Pablo Escobar’s brother sues Europe’s most valued fintech
Pablo Escobar’s brother is suing Europe’s most valuable fintech Klarna, valued at $10.6bn, for withholding Escobar Inc’s foldable phone funds sold on Klarna’s platform. As Escobar Inc. comes under fire for scam accusations, Maddy Christopher investigates the mysterious Escobar holding company.
Founded by the notorious Columbian druglord and narcoterrorist Pablo Escobar (deceased), Escobar Inc. is suing Swedish fintech Klarna for reportedly withholding €400,000 owed for their Escobar-branded foldable phones.
Now run by brother Roberto de Jesús Escobar Gaviria and Swedish CEO Olof Gustafsson, often called “El Silencio”, the company has frequently been seen suing companies using the Escobar name.
“I can guarantee that since my lawyers are very good, we will win in the US and that will be a big loss for Klarna. If we take this to a jury, we can get a temporary injunction,” Kalashnikov-wielding Olofsson told Sifted. “Then we can stop Klarna from going public in the US.”
Valued at $10.6bn and raising $650m during its last funding round, the amount appears insignificant. But as the fintech gets ready for a US IPO, Klarna is now being placed under an ill-timed spotlight into its dealings with a company associated with various scams.
In order to become an approved business customer at Klarna, Escobar Inc. went through processing lasting several weeks during which it had to provide evidence of the ordering site, product prices and advertisement type to Klarna. The days after the Escobar Fold was released, Klarna began mounting distrust of Escobar's company and stopped sales via its platform, stating “ethical reasons” as its explanation for doing so.
“We have terminated the store’s agreement with reference to our ethical guidelines,” Klarna told Gustafsson’s Swedish lawyer in an email.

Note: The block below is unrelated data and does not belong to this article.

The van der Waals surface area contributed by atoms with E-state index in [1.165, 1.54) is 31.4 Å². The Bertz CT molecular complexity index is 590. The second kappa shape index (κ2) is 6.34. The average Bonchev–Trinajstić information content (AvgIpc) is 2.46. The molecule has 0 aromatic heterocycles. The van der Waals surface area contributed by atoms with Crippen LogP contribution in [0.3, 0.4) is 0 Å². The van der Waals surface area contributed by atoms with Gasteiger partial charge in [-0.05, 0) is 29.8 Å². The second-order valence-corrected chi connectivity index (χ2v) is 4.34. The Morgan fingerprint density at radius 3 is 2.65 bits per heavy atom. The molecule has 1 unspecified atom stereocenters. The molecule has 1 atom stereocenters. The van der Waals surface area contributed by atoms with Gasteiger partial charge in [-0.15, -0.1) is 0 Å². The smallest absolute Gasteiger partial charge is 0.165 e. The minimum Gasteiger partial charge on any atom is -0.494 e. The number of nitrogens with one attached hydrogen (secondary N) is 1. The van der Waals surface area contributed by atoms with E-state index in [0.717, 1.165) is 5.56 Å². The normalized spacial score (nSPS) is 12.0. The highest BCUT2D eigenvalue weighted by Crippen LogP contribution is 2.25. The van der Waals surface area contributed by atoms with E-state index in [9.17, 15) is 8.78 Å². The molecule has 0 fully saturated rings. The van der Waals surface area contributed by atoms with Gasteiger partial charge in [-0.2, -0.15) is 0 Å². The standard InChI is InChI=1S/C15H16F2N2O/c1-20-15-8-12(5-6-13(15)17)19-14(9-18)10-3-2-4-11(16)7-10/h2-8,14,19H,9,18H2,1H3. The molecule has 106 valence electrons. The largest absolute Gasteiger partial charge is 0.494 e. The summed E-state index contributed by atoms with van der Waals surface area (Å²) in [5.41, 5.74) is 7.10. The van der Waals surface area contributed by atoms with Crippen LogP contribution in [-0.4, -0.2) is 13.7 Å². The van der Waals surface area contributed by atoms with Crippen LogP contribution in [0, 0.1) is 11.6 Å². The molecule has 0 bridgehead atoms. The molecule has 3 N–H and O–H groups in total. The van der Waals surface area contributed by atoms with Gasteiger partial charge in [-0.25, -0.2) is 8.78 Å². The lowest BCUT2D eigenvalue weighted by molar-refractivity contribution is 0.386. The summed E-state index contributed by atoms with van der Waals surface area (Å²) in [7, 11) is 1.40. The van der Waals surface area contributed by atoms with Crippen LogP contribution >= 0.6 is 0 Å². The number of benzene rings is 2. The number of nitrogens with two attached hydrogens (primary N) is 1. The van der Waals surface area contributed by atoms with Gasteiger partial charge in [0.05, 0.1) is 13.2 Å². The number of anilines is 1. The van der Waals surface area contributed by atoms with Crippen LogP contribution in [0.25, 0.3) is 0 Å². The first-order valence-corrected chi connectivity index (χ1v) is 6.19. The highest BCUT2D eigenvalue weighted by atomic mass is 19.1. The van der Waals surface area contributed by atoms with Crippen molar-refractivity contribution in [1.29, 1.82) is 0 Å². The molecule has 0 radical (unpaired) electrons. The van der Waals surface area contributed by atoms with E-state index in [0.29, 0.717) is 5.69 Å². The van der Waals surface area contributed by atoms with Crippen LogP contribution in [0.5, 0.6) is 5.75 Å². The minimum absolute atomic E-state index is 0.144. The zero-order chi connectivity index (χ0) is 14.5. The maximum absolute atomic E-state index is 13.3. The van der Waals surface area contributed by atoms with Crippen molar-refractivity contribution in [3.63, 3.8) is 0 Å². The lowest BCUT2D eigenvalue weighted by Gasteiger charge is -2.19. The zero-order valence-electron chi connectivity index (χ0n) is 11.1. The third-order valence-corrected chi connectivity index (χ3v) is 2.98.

Klarna’s side of the story
According to Klarna, it denied the money on the grounds the funds needed to be kept for refunds as the customers were reportedly not being sent the phones.
“A central part of our offer to the end-consumer is that if a trader does not send goods by agreement, it should not affect the consumer,” said Klarna in a statement to Sifted.
Klarna is supported by a multitude of would-be customers who spent $399 on the illusive Escobar Fold 2 who claim to never have received their phones. The news has attracted a lot of attention in Sweden.
“Please don’t buy the foldable phone from Pablo Escobar’s brother. You’re almost certainly getting scammed,” PCman.com tells readers.
Escobar Inc’s shady foldable phones
In February 2020, Escobar Inc. began advertising re-skinned Samsung Galaxy Folds (originally £1,500) for £300. Unsurprisingly, the Escobar Fold 2 attracted a lot of YouTube attention.
“There are huge, huge amounts of Fold 2 telephones available to us for purchase at a very low cost in Shenzhen, Mainland China,” CEO Olof Gustafsson told PCMag. “Our delivery partners have confirmed our access to easily over 200,000 units at an incredible per unit cost.” This is despite the Galaxy Fold costing Samsung £500 to manufacture.
Due to arrive in March, the majority of customers were claiming their phones had not arrived, with no response from the company despite repeated complaints. Escobar Inc. claimed the delay was caused by the company’s focus on buying unwanted Galaxy Fold phones from China.
However, several high-profile YouTube stars received their phones promptly, suggesting the Escobar Fold 2 was primarily a coverage ploy. YouTube celebrity and smartphone reviewer Mrwhosetheboss received a phone under his YouTube name, despite applying as an anonymous customer. He also proves the phone is a re-labelled Samsung Galaxy Fold using software benchmarking tool AnTuTu.
Instead of receiving their order, many buyers were sent a biographical book of Roberto Escobar’s life titled “I Made Billions Selling Coke Now My Smartphones Will Destroy Apple and Samsung”. Many claim that the books were sent as proof of order delivery to manipulate fintechs Stripe, CCBill and Klarna to release funds.
All three fintechs have now severed ties with Escobar Inc. The company now only accepts direct bank transfers to the Escobar Inc. website.
Escobar Inc’s tall tales
The Escobar Fold 2 is far from the first case of scam allegation faced by Escobar’s company. In 2019, Escobar Inc. marketed a propane torch as a flamethrower and later accused Elon Musk’s The Boring Company of intellectual property theft with its “Not A Flamethrower”.
The last update was Escobar inc. asking for a £100m cash settlements or Tesla shares. Escobar’s flamethrower also largely failed to arrive, with customers receiving a certificate of ownership for the company to use as proof of shipment.
In 2016, Escobar Inc. demanded £1bn from Netflix for unauthorised use of content in its series Narcos. An undisclosed amount was settled out of court. The company has also allegedly sued Apple for £2.6bn, despite selling a refurbished version of the iPhone 11 Pro earlier this year.